Nanotechnology has been touted as the next revolution in many industries, with more than 300 nanoproducts already on the market. Because of their size and increased surface area, nanoparticles are more reactive and have higher toxicity than they do in their normal form, and no government agency is regulating these particles. action.foodandwaterwatch.org/p/dia/action/public/?action_KEY=7566
17-year-old wins 100k for creating cancer-killing nanoparticle Dec. 8, 2011
Angela Zhang is, and she’s just been awarded the $100,000 Grand Prize in the Individual category of the Siemens Competition in Math, Science & Technology. Her project was entitled “Design of Image-guided, Photo-thermal Controlled Drug Releasing Multifunctional Nanosystem for the Treatment of Cancer Stem Cells.”
Her creation is being heralded as a “Swiss army knife of cancer treatment.” Zhang managed to develop a nanoparticle that can be delivered to the site of a tumor through the drug salinomycin. Once there it kills the cancer stem cells. However, Zhang went further and included both gold and iron-oxide components, which allow for non-invasive imaging of the site through MRI and Photoacoustics.
New microtweezers may build tiny 'MEMS' structures January 17, 2012
WEST LAFAYETTE, Ind. - Researchers have created new "microtweezers" capable of manipulating objects to build tiny structures, print coatings to make advanced sensors, and grab and position live stem cell spheres for research.
This 3D-printed model of the Tower Bridge is only 200 micrometers long. To put that into perspective, the distance between the towers is the width of a human hair. This model is the product of research at the additive manufacturing department of the Vienna University of Technology
The models were fabricated much like normal stereolithography – a laser shines onto a vat of light-sensitive resin. The resin hardens when exposed to light, and the model is built up layer by layer. These nanoscale models were made using a process called “two-photon lithography,” something we’re not going to pretend we understand completely but here’s a nice paper that provides a good overview. Needless to say, the precision these prints exhibit are nearly ludicrous. The researchers claim a precision of ±1µm, a respectable amount of precision for very high-tech machining applications.
Nano scientist collaboration with the US military could ramp up nano arms race
As 33 Australian nanotechnology scientists attend a 4 day workshop [Can Australian researchers help maintain the technological superiority of the US Air Force? www.scienceinpublic.com.au/media-releases/ausresearchinusairforce in Washington DC] to explore opportunities for collaboration with the US military, Friends of the Earth have raised concerns that collaboration could contribute to a nano arms race, making the world a much less safe place.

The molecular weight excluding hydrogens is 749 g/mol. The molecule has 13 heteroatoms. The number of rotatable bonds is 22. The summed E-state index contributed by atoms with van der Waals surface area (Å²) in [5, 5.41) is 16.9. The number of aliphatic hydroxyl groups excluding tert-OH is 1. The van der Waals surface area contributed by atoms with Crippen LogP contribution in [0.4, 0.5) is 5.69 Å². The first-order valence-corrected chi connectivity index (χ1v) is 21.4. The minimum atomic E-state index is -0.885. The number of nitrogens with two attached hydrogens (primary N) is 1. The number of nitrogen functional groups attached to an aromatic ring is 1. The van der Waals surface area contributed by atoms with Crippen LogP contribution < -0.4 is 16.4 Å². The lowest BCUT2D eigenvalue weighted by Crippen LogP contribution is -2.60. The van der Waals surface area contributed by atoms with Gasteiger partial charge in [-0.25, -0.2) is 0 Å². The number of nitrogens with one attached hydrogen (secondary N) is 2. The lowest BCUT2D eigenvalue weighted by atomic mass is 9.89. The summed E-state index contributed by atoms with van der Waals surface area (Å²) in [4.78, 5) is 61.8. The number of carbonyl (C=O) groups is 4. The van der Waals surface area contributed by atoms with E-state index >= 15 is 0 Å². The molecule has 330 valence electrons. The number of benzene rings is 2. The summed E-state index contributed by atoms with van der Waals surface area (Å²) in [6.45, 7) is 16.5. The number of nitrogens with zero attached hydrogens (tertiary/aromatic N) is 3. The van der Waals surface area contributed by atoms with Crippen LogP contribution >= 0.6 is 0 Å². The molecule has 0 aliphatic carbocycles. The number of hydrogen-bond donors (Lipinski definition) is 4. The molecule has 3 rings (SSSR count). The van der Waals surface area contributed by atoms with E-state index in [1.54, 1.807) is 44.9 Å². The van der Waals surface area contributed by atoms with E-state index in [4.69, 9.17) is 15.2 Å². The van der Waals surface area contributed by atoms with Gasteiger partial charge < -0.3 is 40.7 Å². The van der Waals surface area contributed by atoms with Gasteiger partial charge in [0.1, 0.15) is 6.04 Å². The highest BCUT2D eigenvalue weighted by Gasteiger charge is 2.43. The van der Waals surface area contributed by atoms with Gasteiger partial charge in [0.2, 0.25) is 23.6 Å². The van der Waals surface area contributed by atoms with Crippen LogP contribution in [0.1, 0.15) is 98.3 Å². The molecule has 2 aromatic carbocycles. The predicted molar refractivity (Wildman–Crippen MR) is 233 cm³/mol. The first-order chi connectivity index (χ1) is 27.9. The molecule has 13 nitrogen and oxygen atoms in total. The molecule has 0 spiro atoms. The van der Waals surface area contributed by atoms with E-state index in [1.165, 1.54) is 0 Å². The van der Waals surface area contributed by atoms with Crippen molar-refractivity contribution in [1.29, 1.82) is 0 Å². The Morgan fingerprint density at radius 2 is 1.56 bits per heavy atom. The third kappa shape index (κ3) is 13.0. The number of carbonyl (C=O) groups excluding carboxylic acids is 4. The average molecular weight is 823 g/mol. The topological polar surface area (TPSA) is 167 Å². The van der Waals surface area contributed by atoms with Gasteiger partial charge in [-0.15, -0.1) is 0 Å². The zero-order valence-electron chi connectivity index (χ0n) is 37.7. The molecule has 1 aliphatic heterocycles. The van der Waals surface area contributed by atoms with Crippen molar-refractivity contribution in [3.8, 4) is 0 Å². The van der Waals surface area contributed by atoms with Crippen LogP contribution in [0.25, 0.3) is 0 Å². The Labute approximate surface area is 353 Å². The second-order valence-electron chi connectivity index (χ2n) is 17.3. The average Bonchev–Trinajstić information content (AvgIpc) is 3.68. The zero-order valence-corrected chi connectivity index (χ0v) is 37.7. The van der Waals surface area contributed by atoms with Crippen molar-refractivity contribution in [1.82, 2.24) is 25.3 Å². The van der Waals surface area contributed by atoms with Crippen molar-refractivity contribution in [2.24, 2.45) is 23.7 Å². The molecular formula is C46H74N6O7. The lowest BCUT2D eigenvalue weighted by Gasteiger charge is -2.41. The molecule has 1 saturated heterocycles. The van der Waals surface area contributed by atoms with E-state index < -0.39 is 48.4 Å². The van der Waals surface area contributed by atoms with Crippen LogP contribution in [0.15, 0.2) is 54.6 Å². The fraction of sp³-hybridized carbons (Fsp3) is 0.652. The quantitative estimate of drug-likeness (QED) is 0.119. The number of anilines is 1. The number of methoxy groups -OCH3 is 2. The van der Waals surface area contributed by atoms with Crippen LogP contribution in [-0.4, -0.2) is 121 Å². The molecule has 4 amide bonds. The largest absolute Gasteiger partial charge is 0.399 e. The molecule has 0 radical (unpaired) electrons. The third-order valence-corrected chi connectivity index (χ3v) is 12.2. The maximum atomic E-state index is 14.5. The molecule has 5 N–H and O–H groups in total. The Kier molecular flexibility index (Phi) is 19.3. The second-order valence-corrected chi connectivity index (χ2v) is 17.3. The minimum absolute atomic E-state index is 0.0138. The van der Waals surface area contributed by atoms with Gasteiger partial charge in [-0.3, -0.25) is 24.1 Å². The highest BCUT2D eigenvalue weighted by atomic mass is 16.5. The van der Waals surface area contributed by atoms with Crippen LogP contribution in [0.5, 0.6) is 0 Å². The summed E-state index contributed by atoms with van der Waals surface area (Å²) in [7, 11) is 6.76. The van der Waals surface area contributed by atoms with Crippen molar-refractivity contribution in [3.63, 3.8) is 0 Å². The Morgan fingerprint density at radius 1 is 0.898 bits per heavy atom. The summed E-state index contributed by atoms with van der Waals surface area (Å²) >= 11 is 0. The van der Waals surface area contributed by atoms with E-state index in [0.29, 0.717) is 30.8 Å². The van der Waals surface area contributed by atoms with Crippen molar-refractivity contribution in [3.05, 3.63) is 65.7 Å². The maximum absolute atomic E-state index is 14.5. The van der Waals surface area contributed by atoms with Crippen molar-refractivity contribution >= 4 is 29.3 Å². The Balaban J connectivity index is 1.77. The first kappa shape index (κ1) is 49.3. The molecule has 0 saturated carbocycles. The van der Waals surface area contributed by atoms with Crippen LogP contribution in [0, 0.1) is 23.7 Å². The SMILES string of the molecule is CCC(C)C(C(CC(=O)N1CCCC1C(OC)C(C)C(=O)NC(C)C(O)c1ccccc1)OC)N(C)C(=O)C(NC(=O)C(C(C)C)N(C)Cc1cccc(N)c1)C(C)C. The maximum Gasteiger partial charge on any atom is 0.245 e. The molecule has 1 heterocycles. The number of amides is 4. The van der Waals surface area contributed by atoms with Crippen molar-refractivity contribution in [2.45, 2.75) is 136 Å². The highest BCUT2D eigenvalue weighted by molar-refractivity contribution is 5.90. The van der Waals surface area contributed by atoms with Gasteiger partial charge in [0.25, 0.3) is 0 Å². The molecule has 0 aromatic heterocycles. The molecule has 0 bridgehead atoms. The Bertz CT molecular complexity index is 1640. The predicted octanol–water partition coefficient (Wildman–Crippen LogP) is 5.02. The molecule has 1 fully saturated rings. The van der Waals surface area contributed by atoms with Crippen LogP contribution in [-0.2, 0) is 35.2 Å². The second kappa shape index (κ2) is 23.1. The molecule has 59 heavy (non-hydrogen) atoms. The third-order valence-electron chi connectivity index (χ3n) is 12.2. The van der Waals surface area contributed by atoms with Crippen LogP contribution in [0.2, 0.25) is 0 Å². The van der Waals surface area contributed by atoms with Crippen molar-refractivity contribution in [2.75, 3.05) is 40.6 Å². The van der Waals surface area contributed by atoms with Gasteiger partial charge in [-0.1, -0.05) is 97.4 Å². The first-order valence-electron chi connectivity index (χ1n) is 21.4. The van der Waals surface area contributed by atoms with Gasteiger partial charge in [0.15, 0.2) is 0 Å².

Dr Gregory Crocetti from Friends of the Earth Nanotechnology Project said “This is an obvious move by the United States to extend its military dominance into the Asia-Pacific region.”
“The US is understood to be making the world’s largest investment in military applications of nanotechnology – accounting for as much as 90% of global nano-military R&D. Why are Australian nanotechnology researchers getting into bed with the biggest war machine on the planet?”
“The US Government spends hundreds of millions of dollars each year on military nanotechnology R&D, with applications including explosives, surveillance and lasers. However, since most of the research is classified it is not clear exactly what research is going on.”
A 2005 NATO [179 STCMT 05 E - THE SECURITY IMPLICATIONS OF NANOTECHNOLOGY www.nato-pa.int/default.asp?SHORTCUT=677 ] report raised concerns that nanotechnology will permit chemical and biological warfare to become more feasible and effective, proliferation easier and that arms races are to be expected.
The Facility [Australian National Fabrication Facility (ANFF)], with hubs in NSW, Vic, Qld, SA and WA, gives researchers access to the tools to make their inventions. And they’ve been drawn like flies. Nineteen universities and CSIRO are partners in the Facility.
The US delegation includes representatives of: Department of State; Office of the Secretary of Defense; Air Force Office of Scientific Research; NASA; Army Research Laboratory; Naval Research Laboratory; DARPA; National Institutes of Health; and the National Science Foundation. Organized by US Air Force Office of Scientific Research.
In a bid to blast the clouds out of the sky for the Beijing Olympics last year, China's Weather Modification Office seeded clouds with chemicals. This Summer at the Design Interactions (RCA) graduation show, Zoe Papadopoulou and Cat Kramer proposed a much bolder and poetical take on the cloud seeding technology.
Cloud seeding with bacteria to make rain snow ice cream
As scientist and emerging technologies advisor Andrew Maynard wrote on his blog, the gap between the designers' concept and the current state of nanotechnology research is still fairly large. What was read instead was the group of experts lined up to give talks and discuss with the public in the ice cream van. Ice cream was in fact the bait that lured passersby into having conversations about nanotechnology, geoengineering and emerging technologies in general.